The taxi driver taking me to my Yangoon Hotel in 2014 pointed out the affluent dwellings of the city’s Muslims as we passed by. Appearances suggest amicable relations exist with the Muslim minority in the capital.  

Opposite is the case in Rakhine state (Arakan) bordering Bangladesh where actions of Myanmar and local governments reflect a wish to extinguish their Muslim communities.

Queen Mary University crime experts recently concluded that Myanmar state policies are ‘genocidal’ and Aung San Kyi’s government has “entrenched persecution of the Rohingyas”.

The Economist reported that many believe Rohingyas are the “most persecuted people on Earth”.

Arakan was originally an independent kingdom. Muslims (Rohingyas) were a sizeable integral community living there for more than three centuries. Rohingyas have long historical roots since Arab traders arrived in the eighth century.

‘Rohingya’ just means ‘inhabitant of Rohang’, the early Muslim name for Arakan. Rohingyas have their own dialect and literature. They are an ethnic mix of Bengalis, Indians, Moghuls, Pathans and Arabs with a unique culture.

They participated in the court of the ruling Arakan Mrauk-U dynasty (1430-1784) in key ministerial and judicial roles. These rulers, although non-Muslims, took the title ‘Shah’; coin issues even carried the kalima “La Ilaha illallah” (There is no God but Allah).

The 1785 invasion by Burmese forces resulted in wholesale slaughter of male prisoners and taking their wives and daughters as slaves and concubines.

In 1825 the British annexed Arakan and later all of Burma became part of British India. Non-Muslim Rakhinians strongly resent that the British facilitated migration of Bengalis into Arakan who joined existing Rohingya communities, and during World War II armed Rohingyas against countrymen supporting the Japanese. British rule therefore was a root cause for current ethnic tensions.

Their situation has worsened from Myanmar government policies. The 1.3 million Rohingyas in Myanmar are stateless and refused citizenship and other basic human rights.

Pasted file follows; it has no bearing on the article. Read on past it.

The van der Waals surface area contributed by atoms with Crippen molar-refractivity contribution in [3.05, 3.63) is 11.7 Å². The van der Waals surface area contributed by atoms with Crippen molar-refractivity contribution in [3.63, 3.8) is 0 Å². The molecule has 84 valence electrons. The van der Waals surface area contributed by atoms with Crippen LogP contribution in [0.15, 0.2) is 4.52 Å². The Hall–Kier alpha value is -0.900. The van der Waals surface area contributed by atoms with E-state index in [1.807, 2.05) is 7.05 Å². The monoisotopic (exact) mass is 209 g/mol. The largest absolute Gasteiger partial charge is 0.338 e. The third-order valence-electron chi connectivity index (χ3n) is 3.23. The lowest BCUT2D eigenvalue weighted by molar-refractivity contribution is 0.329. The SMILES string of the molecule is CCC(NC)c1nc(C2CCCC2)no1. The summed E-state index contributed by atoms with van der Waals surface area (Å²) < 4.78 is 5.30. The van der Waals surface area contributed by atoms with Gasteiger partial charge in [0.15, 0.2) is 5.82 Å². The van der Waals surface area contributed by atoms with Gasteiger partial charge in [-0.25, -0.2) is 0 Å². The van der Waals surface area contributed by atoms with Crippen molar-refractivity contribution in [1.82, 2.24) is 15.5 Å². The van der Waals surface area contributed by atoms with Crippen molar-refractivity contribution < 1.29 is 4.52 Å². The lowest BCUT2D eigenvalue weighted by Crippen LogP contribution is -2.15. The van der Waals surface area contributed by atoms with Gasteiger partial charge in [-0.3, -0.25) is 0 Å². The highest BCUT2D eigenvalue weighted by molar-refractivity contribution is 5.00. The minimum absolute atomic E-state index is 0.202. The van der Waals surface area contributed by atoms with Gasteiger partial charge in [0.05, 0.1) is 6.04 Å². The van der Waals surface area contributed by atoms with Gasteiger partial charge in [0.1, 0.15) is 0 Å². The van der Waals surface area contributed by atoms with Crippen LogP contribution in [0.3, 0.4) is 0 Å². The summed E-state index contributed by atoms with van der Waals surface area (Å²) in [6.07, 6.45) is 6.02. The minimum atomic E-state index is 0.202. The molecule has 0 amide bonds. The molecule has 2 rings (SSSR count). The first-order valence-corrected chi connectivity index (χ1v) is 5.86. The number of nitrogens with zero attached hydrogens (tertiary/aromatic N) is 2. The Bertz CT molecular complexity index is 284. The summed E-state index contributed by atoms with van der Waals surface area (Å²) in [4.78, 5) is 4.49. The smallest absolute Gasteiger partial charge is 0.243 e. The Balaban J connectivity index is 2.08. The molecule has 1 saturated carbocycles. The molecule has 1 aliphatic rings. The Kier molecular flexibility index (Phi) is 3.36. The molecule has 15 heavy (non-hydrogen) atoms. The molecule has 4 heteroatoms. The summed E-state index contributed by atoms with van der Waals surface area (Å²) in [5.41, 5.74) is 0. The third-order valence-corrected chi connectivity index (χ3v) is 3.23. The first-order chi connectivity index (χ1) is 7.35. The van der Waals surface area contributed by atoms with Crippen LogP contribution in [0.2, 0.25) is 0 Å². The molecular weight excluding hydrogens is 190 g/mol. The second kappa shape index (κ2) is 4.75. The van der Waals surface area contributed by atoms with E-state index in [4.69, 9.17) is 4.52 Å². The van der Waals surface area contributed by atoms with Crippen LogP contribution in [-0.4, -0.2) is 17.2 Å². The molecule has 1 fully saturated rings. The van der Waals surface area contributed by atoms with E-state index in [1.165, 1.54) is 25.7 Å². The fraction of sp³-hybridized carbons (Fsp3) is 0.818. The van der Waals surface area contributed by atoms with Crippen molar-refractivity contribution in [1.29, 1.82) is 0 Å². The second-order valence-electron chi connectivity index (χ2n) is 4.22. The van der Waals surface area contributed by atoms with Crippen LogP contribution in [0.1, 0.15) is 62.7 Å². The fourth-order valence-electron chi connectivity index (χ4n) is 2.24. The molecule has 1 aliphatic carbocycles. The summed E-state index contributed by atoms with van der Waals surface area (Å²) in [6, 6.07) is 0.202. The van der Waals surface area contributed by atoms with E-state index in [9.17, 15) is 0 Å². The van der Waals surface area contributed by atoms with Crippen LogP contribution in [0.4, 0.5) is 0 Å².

Malays in Malaysia showed greater compassion in accepting non-Muslim Chinese and Indians as full citizens following independence from British rule.

It is a false position the Myanmar government promotes that Rohingyas are recent migrants from Bangladesh when historicity of longstanding Muslim Arakan communities is firmly established.

Recent atrocities, which resulted in 87,000 Rohingyas internally displaced, occurred in 2012 and 2016-2017. Although Burmese blame rebel attacks on border posts it is criminal for authorities and non-Muslim mobs, urged on by Buddhist monks, to barbarically punish peaceful communities.

The UN report in February 2017 found a “calculated policy of terror” by security forces against Rohingyas: “The testimonies gathered by the team; the killing of babies, toddlers, children, women and the elderly; opening fire on people fleeing; burning of entire villages; massive and systematic rape and sexual violence, … speak volumes of the apparent disregard by [military] and Border Police Guard officers [and] total disdain for the right to life of the Rohingya.”

Given that Buddhism promotes respect for life, it is incongruent that more Buddhist institutions do not condemn these atrocities. The Dalai Lama though and Pope Francis have spoken out strongly.

It is high time culprits in Arakan are charged before the International Criminal Court and countries apprehend suspects travelling abroad.

The Turnbull government surprisingly refused to back an international investigation into atrocities against Rohingyas despite a senate motion urging Australia to call for a UN commission of inquiry.

The government should act decisively now on compelling evidence that genocide is happening in our own region.